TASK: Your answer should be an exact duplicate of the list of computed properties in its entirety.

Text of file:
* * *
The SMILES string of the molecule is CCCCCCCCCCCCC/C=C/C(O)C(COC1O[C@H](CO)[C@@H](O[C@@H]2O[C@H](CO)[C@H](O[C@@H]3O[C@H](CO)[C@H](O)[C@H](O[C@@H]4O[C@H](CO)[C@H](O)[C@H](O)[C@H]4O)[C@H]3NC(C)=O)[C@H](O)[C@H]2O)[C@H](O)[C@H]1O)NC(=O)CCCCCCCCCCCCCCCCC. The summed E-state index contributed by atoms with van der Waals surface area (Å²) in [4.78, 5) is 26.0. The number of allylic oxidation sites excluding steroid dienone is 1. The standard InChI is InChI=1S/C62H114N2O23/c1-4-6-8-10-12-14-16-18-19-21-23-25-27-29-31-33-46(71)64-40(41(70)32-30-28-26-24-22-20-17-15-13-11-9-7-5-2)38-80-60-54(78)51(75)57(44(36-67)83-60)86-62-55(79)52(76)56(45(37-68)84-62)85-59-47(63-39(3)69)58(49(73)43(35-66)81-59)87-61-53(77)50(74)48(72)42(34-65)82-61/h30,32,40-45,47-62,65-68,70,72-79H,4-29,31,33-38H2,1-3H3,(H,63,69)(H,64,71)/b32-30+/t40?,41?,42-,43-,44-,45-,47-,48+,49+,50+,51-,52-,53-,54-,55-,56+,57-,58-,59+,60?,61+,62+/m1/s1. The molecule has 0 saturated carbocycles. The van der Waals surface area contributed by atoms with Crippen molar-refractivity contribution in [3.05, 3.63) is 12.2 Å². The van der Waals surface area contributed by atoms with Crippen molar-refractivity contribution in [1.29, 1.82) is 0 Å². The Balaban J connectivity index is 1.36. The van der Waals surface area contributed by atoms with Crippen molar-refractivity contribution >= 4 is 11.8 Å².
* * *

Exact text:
The SMILES string of the molecule is CCCCCCCCCCCCC/C=C/C(O)C(COC1O[C@H](CO)[C@@H](O[C@@H]2O[C@H](CO)[C@H](O[C@@H]3O[C@H](CO)[C@H](O)[C@H](O[C@@H]4O[C@H](CO)[C@H](O)[C@H](O)[C@H]4O)[C@H]3NC(C)=O)[C@H](O)[C@H]2O)[C@H](O)[C@H]1O)NC(=O)CCCCCCCCCCCCCCCCC. The summed E-state index contributed by atoms with van der Waals surface area (Å²) in [4.78, 5) is 26.0. The number of allylic oxidation sites excluding steroid dienone is 1. The standard InChI is InChI=1S/C62H114N2O23/c1-4-6-8-10-12-14-16-18-19-21-23-25-27-29-31-33-46(71)64-40(41(70)32-30-28-26-24-22-20-17-15-13-11-9-7-5-2)38-80-60-54(78)51(75)57(44(36-67)83-60)86-62-55(79)52(76)56(45(37-68)84-62)85-59-47(63-39(3)69)58(49(73)43(35-66)81-59)87-61-53(77)50(74)48(72)42(34-65)82-61/h30,32,40-45,47-62,65-68,70,72-79H,4-29,31,33-38H2,1-3H3,(H,63,69)(H,64,71)/b32-30+/t40?,41?,42-,43-,44-,45-,47-,48+,49+,50+,51-,52-,53-,54-,55-,56+,57-,58-,59+,60?,61+,62+/m1/s1. The molecule has 0 saturated carbocycles. The van der Waals surface area contributed by atoms with Crippen molar-refractivity contribution in [3.05, 3.63) is 12.2 Å². The van der Waals surface area contributed by atoms with Crippen molar-refractivity contribution in [1.29, 1.82) is 0 Å². The Balaban J connectivity index is 1.36. The van der Waals surface area contributed by atoms with Crippen molar-refractivity contribution >= 4 is 11.8 Å².